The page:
During the week, I’d to take the bus home on the evening of the summer solstice.
“As the sun spirals its longest dance, Cleanse us. As nature shows bounty and fertility. Bless us. Let all things live with loving intent. And to fulfill their truest destiny."
~From a Wiccan blessing~
Summer solstice was sometimes referred to as Midsummer Day. It was the longest day of the year and the amount of daylight only goes down from here. It was also the meteorological start of summer. A time to enjoy holidays, beaches, festivals, bbqs and fingers-crossed more sun. So lets get our hair down, get some fresh air and top up the tan. Summer can disappear in a flash.
Summer is a promissory note signed in June, its long days spent and gone before you know it, and due to be repaid next January.
I was browsing the BBC website reading the news about the gatherings on Monday night/Tuesday morning at Stonehenge. Did you see the photos? What saddened me was the disrespect shown towards these ancient sites. Religious or not, people should not climb these stones or drop litter. There were rare lichen on these stone and as well as shielding the stone from the ravages of weathering, it had been protecting some prehistoric carvings. No one have total proof of what they were used for but it must have been a place to meet and celebrate. The Solstice and the time of year means many things to many people and should be allowed to remain so.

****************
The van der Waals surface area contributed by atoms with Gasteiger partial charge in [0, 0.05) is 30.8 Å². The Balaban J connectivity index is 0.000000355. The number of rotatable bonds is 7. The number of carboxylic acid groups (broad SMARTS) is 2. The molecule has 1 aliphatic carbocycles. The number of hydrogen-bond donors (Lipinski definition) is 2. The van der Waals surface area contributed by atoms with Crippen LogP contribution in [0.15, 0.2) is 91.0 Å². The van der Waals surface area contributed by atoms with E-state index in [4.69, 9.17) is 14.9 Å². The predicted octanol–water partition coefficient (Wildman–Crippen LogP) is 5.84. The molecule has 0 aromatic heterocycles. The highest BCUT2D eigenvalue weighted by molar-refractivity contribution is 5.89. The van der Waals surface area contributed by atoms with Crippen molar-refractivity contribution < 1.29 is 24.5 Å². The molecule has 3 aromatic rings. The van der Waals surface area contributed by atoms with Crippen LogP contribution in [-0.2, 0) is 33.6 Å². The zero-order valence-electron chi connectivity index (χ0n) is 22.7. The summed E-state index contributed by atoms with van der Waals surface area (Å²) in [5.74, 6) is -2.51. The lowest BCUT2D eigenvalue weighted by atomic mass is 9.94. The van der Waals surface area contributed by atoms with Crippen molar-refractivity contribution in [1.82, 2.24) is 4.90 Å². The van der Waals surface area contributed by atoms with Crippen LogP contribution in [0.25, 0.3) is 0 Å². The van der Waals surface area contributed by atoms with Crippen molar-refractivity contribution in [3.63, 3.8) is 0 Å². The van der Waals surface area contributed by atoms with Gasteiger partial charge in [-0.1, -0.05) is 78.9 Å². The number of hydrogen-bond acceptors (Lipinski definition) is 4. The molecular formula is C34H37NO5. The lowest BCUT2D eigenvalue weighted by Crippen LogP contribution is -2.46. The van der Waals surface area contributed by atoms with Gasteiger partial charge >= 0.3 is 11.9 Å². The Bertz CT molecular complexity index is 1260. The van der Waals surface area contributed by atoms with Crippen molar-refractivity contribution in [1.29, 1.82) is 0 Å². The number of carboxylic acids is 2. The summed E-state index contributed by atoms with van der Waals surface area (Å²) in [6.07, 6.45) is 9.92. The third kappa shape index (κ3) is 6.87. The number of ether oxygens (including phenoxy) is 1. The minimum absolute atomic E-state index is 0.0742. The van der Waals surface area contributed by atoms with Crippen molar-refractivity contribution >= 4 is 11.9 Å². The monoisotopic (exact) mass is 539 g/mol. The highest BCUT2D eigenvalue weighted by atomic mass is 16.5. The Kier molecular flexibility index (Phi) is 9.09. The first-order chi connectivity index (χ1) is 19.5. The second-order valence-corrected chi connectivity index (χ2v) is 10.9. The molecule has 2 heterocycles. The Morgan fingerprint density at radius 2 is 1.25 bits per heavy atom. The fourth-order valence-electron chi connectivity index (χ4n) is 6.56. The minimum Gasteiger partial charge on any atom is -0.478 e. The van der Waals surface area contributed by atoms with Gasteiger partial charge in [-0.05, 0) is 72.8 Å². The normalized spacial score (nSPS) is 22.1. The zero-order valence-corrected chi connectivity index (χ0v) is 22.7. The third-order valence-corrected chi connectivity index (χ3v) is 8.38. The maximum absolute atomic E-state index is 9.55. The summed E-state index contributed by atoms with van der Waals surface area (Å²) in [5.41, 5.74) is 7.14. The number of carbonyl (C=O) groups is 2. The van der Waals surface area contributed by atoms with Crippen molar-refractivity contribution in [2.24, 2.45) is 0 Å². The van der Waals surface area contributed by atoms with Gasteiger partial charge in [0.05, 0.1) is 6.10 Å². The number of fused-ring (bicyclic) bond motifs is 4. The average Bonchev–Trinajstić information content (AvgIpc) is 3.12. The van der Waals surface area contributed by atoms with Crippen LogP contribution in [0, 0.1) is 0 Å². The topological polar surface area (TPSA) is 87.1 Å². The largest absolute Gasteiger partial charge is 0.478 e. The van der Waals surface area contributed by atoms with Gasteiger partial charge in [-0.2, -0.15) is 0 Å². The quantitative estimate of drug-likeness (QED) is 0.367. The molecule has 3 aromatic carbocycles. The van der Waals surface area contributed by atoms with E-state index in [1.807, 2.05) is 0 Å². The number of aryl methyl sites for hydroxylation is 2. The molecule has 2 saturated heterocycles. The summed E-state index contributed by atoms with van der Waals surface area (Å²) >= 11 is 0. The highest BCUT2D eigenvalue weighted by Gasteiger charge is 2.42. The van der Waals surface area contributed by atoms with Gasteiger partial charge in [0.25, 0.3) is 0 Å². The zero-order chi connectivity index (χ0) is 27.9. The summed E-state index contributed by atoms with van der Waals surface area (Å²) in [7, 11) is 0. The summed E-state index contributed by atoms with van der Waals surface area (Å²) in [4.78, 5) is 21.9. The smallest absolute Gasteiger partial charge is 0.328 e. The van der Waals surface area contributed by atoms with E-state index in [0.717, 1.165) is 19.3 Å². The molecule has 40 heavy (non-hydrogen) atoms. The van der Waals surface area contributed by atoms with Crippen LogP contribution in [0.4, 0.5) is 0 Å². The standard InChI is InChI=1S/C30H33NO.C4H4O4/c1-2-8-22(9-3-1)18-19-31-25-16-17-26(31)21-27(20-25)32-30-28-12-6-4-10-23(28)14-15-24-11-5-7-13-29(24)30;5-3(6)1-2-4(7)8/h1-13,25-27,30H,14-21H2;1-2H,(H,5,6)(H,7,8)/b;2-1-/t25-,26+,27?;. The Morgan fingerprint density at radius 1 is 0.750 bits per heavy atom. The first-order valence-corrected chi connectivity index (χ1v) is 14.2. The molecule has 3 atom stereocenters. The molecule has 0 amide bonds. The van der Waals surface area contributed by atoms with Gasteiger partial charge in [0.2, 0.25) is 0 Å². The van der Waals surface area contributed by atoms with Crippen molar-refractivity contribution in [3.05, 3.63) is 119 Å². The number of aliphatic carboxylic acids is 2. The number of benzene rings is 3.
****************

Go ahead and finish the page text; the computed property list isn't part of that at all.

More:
On Friday, we popped into Brandon Marsh after work. It was raining and we quickly dashed towards Carlton Hide. As usual, the whitethroats were active in the rain, busy hunting for food. A pair of Green Sandpipers flew in and were busy also feeding on the mudbanks. Nothing appeared from the Barn Owl box. They can’t hunt in the rain because their plumage was not waterproof. A Kingfisher made a brief appearance. But the highlight was this juvenile Moorhen’s behaviour. We think it had a neurological problem because it tends to walk backwards from time to time. This will make it very vulnerable to predators.
We left when the rain had a brief stop. We dashed back to the car before the heavens opened again. Hmm…This felt familiar. Rain and summer…Fingers-crossed we are going to have more warm summer afternoons. But at least, I don’t have to water the garden :-).
Below are the gorgeous Shelduck chicks vowing the visitors at Slimbridge. There were hundreds of them.